Why am I losing data when debugging SQL Server Express?

This question comes up frequently enough (exhibit A),  that I thought I should blog about it to help raise the Google-juice and add some self-help to confused customers.

When you add a local SQL Server Express database to a Visual Studio Express project, VS will by default set the “Copy to Output Directory” property for your SQL Server Express database equal to “Always”.

Scenario that appears broken to users

  • Run app

  • Make changes to data

  • Save Data changes

  • Close app

  • Run app again

  • All data changes are lost

How to fix it
Luckily, this is a pretty easy fix, simply open your favorite copy of Visual Studio Express, in the solution explorer, select your database, and change the “Copy to Output Directory” to something like “Copy if newer”. Screenshot below 

We’re considering changing the default for this in the future, what do you all think? Will changing the default confuse things more?  Should this be a (wizard) option when creating the database?

Comments (9)

  1. Comment accidentally deleted, copy/pasted below:

    This works fine. But if I have done any modification in the structure of the database file, what will happen?  

    The VS will overwrite the last copy in the bin directory i.e. loosing the change of the data made by the program.  

  2. None of the options are suitable for me. "Copy always" option, always overwrites database copy in the output directory, what would not be cumbersome if VS Express copied it back when debugging session finished. "Copy if newer" will fall in the same trap when a change occur in the database (create a new field, create a new table, create a new index, etc.) and "Do Not Copy", well, what do you think of creating a new table, use it on your coding and when you run the debugging session the runtime pops up error message box stating the table does not exist?

    Moreover, imagine deploying a new version of your project and short after uncover the deployment package has overwritten or not overwritten (depending on the option set) the MDF database on the production environment.

    Microsoft really needs to rethink SQL Server Express use on Visual Studio Express for sure.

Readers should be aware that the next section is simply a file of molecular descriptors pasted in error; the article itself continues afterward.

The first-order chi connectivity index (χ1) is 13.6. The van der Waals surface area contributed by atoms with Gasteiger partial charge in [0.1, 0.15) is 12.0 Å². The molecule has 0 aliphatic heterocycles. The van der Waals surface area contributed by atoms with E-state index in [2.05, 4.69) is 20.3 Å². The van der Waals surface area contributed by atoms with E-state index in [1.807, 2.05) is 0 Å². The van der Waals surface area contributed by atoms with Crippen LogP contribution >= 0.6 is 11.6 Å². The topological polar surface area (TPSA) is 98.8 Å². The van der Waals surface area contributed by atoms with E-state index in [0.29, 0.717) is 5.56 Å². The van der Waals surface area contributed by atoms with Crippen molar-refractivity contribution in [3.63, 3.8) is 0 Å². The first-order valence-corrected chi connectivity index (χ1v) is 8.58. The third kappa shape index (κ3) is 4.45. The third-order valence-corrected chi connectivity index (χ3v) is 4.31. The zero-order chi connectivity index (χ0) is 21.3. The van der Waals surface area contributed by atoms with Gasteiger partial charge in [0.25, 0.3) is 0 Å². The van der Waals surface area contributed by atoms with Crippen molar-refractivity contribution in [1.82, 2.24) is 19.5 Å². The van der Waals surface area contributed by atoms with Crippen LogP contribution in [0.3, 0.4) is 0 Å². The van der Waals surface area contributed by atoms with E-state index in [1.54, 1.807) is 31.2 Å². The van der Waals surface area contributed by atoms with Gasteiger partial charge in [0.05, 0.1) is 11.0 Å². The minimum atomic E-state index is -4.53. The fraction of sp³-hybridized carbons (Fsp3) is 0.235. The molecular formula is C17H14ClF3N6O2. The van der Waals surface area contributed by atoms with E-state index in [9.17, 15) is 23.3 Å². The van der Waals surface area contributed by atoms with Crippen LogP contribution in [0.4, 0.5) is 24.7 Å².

Luciano Evaristo Guerche

    Taboao da Serra, SP, Brazil

  3. Richard Watkins says:

    I don’t understand why the data access was set up with the "Copy to ouput" scenario.  I understand how it works but for me it is cumbersome.  For example, I create an SQL database.  That database is copied to the output directory.  I start debugging the application and add data to the database.  Say I encounter a problem and I need to see the data in the database to figure it out.  I can’t use the data designer preview data tool because it looks at the original database which is different from the one that the app was working on.  Wouldn’t it be better if I could see that current data so I could debug my application?

  4. Biodave says:

    T H A N K  Y O U !

    This was driving me nuts. Relief at last!

  5. Amdres says:

    I have tried this… but it still doesn’t work for me, please help!!!

  6. Gary says:

    I spent all day on this. Google is no longer the search engine it once was. But finally an answer. Thanks so much.

  7. Alexander Muellner says:


    I’m not quite sure if that’s ripe for decision, but I read that’s possible to temporary or constantly save SQL databases to an externl provider.

    It might be a good idea to check this site from time to time, they always offer the newest information and developement in  this category:


  8. Steve Silva says:

    The major problem with the settings is that it is not clear what is happening.

    The worst part is for the enthusiastic beginners who go through the "Abolute Beginner’s Series VB lesson 9" on databinding.  The video shows that the data is actually being saved and the presenter calls up the data to show that it was saved and can be retrieved.  Of course, that will never happen to the person going through the series.  There is a good chance that the person will just give up.  Obviously, that person is not going to be a fan of Microsoft development environments.

  9. Steve says:

    I’ve also tried this to no avail.  I even have an  "AcceptChanges" for the dataset I am using, but it still does not save.  I’m even checking the various databases in the debug and app folders, but I cannot insert.  Here’s the code:

    Dim newInventoryRow As DataSet.InvRow

    newInventoryRow = DataSet1.Inv.NewInvRow

    newInventoryRow.ProductID = ProductIDVal

    newInventoryRow.ProductName = splitout(1)



    This is right from the MSDN tutorial for inserting data using datasets.  Does anyonoe think it is permissions?  I read somewhere that the aspnet user should have access to the database.  Should this be set up in IIS?  Could it be the SQLAgentCommandExec user?  Do you have to be a user of the group(s):  SQLServer2005MSSQLServerADHelperUser$PCNAME, SQLServer2005MSSQLUser$PCNAME$SQLEXPRESS, and SQLServer2005SQLBrowserUser$PCNAME  ????